Mike:

Things are changing in Washington, D.C., these days after a recent court ruling that struck down the district's handgun laws. Witness:


www.pbs.org/newshour/extra
D.C. GUN BAN APPEAL COULD CHANGE NATIONAL POLICY
September 12, 2007
Washington, D.C. is asking the U.S. Supreme Court to decide whether the city's handgun ban is
legal, setting the stage for a showdown over gun control law in America.
Washington, D.C. filed a petition in September asking the Supreme Court to reverse a lower
court's decision to strike down the city's ban on handgun ownership.
"Having a handgun, whether in the home or outside it, comes at the expense of those who might
be victims. Whatever right the Second Amendment guarantees, it does not require the District to
stand by while its citizens die," the city's petition to the court said.
The 30-year-old law in question makes it illegal to posses a handgun inside the city but allows
citizens to own shotguns or rifles. Most of the shootings in the city are committed with
handguns.
The U.S. Court of Appeals for the D.C. Circuit in March 2007 ruled the ban violates the Second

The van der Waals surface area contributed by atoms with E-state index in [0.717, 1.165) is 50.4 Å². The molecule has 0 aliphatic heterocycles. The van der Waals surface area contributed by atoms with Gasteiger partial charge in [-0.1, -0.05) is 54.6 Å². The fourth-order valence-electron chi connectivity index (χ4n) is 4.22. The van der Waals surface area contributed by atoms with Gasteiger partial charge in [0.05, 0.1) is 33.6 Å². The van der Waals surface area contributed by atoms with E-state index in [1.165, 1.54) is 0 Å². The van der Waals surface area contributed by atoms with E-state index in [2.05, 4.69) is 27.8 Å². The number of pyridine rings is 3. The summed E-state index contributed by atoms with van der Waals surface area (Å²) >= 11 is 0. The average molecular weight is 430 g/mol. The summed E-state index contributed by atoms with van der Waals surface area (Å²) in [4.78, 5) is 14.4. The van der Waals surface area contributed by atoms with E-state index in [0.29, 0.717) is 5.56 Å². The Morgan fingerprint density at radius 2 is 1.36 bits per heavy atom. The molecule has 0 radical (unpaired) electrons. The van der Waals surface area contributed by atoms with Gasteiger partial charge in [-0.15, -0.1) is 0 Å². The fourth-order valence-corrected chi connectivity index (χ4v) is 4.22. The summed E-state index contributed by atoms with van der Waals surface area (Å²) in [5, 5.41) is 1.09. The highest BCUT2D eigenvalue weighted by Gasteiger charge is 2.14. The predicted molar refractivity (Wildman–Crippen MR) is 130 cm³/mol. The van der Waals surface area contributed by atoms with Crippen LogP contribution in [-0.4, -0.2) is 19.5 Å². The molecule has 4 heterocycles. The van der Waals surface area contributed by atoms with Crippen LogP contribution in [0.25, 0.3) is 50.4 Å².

Amendment to the U.S. Constitution which states: "A well-regulated militia, being necessary to
the security of a free state, the right of the people to keep and bear arms, shall not be infringed."
A decision would clarify whether the Second Amendment protects private gun ownership (the
"individual" interpretation) or only imparts a civic right related to maintaining state militias (the
"collective" interpretation).
It also would be the first time the highest court in the land considers an important gun rights case
since 1939, according to the Washington Post.
Militia versus individual rights
At issue in the D.C. case, which is named District of Columbia v. Dick Anthony Heller, is
whether the city is allowed to outlaw all handguns while still allowing citizens to own shotguns
or rifles.
The appeals judges decided in a 2-1 vote that the Second Amendment "protects an individual
right to keep and bear arms" and "once it is determined -- as we have done -- that handguns are
'arms' referred to in the Second Amendment, it is not open to the District to ban them."
Most of the other appeals courts -- there are 13 in all -- have ruled that the Second Amendment
concerns militias ("collective") and does not guarantee private gun ownership ("individual").
The 5th U.S. Circuit Court of Appeals based in New Orleans agreed with the D.C. Court.
The Supreme Court usually takes cases that have been decided differently at various courts of
appeals because diverse interpretations of the Constitution can lead to confusion.
Impact of a ruling